Google and the other search engines tend to give websites with the exact match domain for a keyword a significant boost in the rankings. For example, regardless of links and site authority, Cars.com gets an advantage in Google rankings just because it’s domain name exactly matches the search query. Use this to your advantage for misspellings of your keywords. Buy up the most popular misspellings of your targeted keywords (if available) and build out microsites for each. It’ll be much easier for you to obtain #1 rankings for the misspellings this way and then you can add links back to your main site.

4. Add in a “commonly misspelled as” section
Another way to add misspellings into the body copy of your pages is to add a phrase or section that states “…commonly misspelled as…”. Of course the effects of this method won’t be huge because the misspellings won’t actually be in important elements like the title tag, but it can still be effective when coupled with links to the page using the misspelling as the anchor text (more on this in point 6).

5. Add the misspellings in user-generated content on your site
This one’s my favorite way to get misspellings on a site. If you have a blog or a forum as part of your website, simply add in a few fake comments or forum replies that make use of the misspellings. This won’t take away from the credibility of the site because it’s someone else making the errors, not you. This happens naturally with user-generated content anyway. Extra bonus if you can create a forum thread with a misspelling that shows up in the title of the page.

6. Build links using the misspelling in the anchor text
If you remember, a bunch of bloggers engaged in something called “Google bombing” a while back to get President George Bush’s website to rank #1 in Google for “miserable failure”. All they did was simply link to that page using the “miserable failure” keyword as the link text. Well the same principle can be applied here with misspellings. First, try to get the actual misspelling on the page you’re trying to rank for by using tip #4 or 5. Since Google has put filters in place to prevent Google bombing, having the actual misspelled keywords on your page will help. Once you’ve done that, build links to that page using the misspelling in the anchor text. Blog comment links (without nofollow) and links in blog and forum posts are the easiest and should help you move up in the rankings.

Additionally, you can even create links on your own site using the the misspellings as the anchor text.  Of course you wouldn’t want this version to show publicly, so what you can do is place the link in a noscript tag so that only search engines see it.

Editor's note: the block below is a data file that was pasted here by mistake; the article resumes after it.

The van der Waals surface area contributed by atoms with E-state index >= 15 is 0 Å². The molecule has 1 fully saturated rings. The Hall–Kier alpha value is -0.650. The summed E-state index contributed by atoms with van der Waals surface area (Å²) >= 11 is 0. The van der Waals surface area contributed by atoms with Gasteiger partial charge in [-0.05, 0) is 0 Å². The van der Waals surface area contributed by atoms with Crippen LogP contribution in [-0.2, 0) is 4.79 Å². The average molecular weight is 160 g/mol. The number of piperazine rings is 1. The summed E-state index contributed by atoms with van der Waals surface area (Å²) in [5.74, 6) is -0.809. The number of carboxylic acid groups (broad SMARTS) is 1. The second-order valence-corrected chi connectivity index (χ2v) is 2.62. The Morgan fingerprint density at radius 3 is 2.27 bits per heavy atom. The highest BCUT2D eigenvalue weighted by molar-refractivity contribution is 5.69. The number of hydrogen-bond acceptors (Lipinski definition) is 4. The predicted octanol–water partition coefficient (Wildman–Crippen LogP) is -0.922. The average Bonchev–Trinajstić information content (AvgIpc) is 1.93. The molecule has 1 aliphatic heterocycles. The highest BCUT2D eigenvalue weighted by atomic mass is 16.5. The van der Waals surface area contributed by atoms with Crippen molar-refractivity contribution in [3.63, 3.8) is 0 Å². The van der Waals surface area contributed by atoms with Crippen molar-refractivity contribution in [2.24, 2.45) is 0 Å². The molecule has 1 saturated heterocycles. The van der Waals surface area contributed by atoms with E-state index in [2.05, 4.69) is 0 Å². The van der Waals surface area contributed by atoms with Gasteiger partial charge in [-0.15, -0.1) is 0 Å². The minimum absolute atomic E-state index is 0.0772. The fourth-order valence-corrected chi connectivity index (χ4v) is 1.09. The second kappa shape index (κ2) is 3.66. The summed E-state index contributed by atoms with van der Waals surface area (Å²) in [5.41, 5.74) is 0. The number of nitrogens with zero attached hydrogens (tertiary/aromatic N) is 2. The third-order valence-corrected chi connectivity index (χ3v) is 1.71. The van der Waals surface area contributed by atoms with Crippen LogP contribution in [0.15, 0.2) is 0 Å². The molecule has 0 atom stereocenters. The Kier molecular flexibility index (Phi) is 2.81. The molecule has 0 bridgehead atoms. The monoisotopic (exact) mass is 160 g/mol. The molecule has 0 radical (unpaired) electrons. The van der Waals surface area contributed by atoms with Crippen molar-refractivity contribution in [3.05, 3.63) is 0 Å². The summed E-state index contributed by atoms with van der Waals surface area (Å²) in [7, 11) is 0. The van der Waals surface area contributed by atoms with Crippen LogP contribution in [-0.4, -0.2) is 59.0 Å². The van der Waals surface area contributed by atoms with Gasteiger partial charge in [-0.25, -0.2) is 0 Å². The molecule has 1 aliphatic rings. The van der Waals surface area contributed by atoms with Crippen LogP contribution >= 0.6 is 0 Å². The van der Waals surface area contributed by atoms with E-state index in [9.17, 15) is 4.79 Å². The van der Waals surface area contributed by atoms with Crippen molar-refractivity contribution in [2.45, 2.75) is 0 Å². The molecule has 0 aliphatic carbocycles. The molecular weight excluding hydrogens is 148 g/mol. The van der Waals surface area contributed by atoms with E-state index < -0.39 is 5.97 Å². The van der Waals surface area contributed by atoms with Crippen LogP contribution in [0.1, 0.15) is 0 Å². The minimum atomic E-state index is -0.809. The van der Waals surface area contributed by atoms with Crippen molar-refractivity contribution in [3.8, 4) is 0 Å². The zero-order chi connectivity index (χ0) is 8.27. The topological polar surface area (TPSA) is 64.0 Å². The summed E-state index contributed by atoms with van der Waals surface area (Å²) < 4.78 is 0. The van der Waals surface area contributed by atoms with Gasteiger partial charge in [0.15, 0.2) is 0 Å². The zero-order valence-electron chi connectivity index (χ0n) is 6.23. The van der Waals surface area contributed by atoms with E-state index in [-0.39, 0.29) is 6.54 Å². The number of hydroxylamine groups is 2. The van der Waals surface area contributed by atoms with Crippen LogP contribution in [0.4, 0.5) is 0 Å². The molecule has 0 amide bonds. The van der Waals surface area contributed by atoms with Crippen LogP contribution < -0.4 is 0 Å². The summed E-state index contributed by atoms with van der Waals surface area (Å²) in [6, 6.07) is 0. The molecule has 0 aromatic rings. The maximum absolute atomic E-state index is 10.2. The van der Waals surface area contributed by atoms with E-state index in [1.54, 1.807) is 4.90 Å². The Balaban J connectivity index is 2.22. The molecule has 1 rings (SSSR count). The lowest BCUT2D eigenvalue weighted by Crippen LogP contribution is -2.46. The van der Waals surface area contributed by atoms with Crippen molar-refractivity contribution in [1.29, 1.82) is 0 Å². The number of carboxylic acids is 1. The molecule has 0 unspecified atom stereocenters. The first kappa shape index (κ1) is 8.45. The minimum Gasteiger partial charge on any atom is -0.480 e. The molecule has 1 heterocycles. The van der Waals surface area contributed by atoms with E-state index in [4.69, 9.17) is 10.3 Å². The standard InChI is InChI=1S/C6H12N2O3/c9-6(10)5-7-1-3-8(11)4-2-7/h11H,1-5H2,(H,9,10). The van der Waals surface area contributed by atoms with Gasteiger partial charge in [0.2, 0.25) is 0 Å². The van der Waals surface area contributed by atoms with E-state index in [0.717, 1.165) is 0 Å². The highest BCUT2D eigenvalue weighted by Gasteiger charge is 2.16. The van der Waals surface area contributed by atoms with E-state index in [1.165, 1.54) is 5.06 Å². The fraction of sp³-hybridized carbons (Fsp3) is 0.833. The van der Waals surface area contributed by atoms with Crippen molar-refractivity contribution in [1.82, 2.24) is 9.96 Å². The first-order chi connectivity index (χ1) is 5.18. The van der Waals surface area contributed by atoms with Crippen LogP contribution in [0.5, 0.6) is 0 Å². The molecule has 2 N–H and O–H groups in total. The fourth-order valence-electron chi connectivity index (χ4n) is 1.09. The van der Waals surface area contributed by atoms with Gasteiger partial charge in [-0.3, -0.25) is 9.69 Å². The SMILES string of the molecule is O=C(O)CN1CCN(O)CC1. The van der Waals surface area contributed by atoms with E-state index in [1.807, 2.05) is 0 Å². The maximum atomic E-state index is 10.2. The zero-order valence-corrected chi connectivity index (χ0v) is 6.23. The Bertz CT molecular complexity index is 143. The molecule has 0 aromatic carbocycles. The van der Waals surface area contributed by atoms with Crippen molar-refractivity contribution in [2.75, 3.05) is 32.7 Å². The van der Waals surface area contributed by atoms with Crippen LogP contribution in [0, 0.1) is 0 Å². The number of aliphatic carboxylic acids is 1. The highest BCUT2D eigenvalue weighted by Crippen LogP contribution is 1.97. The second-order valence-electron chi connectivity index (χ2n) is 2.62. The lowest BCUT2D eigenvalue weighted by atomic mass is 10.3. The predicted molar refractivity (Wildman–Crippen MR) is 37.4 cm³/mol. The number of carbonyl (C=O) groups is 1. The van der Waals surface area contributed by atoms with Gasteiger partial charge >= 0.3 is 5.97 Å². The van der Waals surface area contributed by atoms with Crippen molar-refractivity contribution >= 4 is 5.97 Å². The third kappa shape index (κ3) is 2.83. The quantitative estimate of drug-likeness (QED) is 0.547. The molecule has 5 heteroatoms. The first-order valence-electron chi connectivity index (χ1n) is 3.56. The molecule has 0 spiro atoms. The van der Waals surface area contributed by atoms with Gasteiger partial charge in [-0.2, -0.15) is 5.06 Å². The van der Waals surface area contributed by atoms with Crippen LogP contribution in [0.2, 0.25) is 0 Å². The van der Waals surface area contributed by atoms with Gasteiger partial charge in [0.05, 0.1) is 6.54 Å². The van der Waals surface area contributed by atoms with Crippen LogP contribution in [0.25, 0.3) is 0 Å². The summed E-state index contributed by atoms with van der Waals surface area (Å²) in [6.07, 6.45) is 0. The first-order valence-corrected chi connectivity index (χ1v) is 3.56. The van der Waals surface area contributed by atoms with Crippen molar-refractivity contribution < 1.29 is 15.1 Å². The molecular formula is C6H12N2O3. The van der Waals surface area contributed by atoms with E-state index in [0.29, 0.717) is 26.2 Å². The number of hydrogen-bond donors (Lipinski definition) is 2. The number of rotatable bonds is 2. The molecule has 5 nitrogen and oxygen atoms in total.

Bonus Tips

Here are a few more tips related to optimizing for misspellings…

7. Forget about the meta keywords tag
There was a time when search engines actually used the meta keywords tag to determine the relevancy of a page. No more. This was once a good place to insert keyword misspellings, but it’s pretty much useless now.

8. Bid on misspellings in paid search
Similar to SEO, there is opportunity to drive traffic and make money with keyword misspellings in paid search. Since competition is generally very low for these terms, clicks will be very very cheap. Add some of your misspellings in a PPC campaign and test it out. You might be surprised at some of the keywords that drive traffic and convert well.

9. Buy up typo domain names for type-in traffic
Finally, look into buying up misspelled domain names for their type-in traffic potential. For example, a domainer named Kevin Ham shrewdly bought up the .cm domains (Cameroon country code, misspelling for .com) for popular websites like the New York Times. Needless to say, he’s doing very well for himself. The potential payout for domain name “typosquatting” is huge. Google supplies about 60% of the ads on these types of sites and makes $497 million per year. Wow.

Have you discovered any opportunities with keyword misspellings in SEO or PPC?  If so, how much traffic and revenue are they driving? Share some of your experiences and tips in the comments below.

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24 Responses to “6 Ways to Optimize Your SEO for Misspellings – And Why It Pays to be a Bad Speller”

Tom | Build That List on March 3rd, 2010

I once had a typo domain for hostgator, but I wasn’t very experienced at the time and didn’t take advantage of it and think I just let it expire. I have been tempted to target typo’s with a few of my niche blogs – I might start doing it.

Andrew@BloggingGuide on March 4th, 2010

As much as we would want to be perfect in our spelling and in everything, customers or readers or search engine users aren’t. So, the best thing to do is to be flexible and also try to accomodate or integrate mispelled words in our system, no matter how much we like it or not. Thank you for these tips that you’ve shared. They’re truly helpful.

Typhoon on March 4th, 2010

There is a huge difference in such misspelled keywords and properly spelled keywords. Interestingly, I will be working over a niche blog in few days related to womens beauty niche. The keyword I have chosen is actually misspelled intentionally since I didn’t found a good domain with properly spelled keyword. The difference in the search volume is really tremendous as I checked now.

The Real Gets – 1.8 Million
Misspelled Gets – 1 Million

I think I must look over some alternate way or just hit the internet with that domain only. Will see what will happen then :0

Chris Peterson on March 5th, 2010

Lots of different between misspelled keywords and spelled keywords. Some times misspelled keywords gives better result, if your site is new and fail to stand against your competitors. But if will continue long period such type of mistake then it will be harm full to our site. So it depend on us how we solve this type of minor problem. It should better to us always try to fix such type of error.

Richard Hostler on March 5th, 2010

I believe searchers are being conditioned by Google to click “did you mean” on a misspelled search. Even if you rank in position 3, those red letters at the top grab a lot of attention. There are some misspellings and alternative spellings that Google serves results for in a standard manner. This is especially true with oddly spelled or punctuated brand names. With a bit of keyword digging and Google testing, one can find untapped gems out there.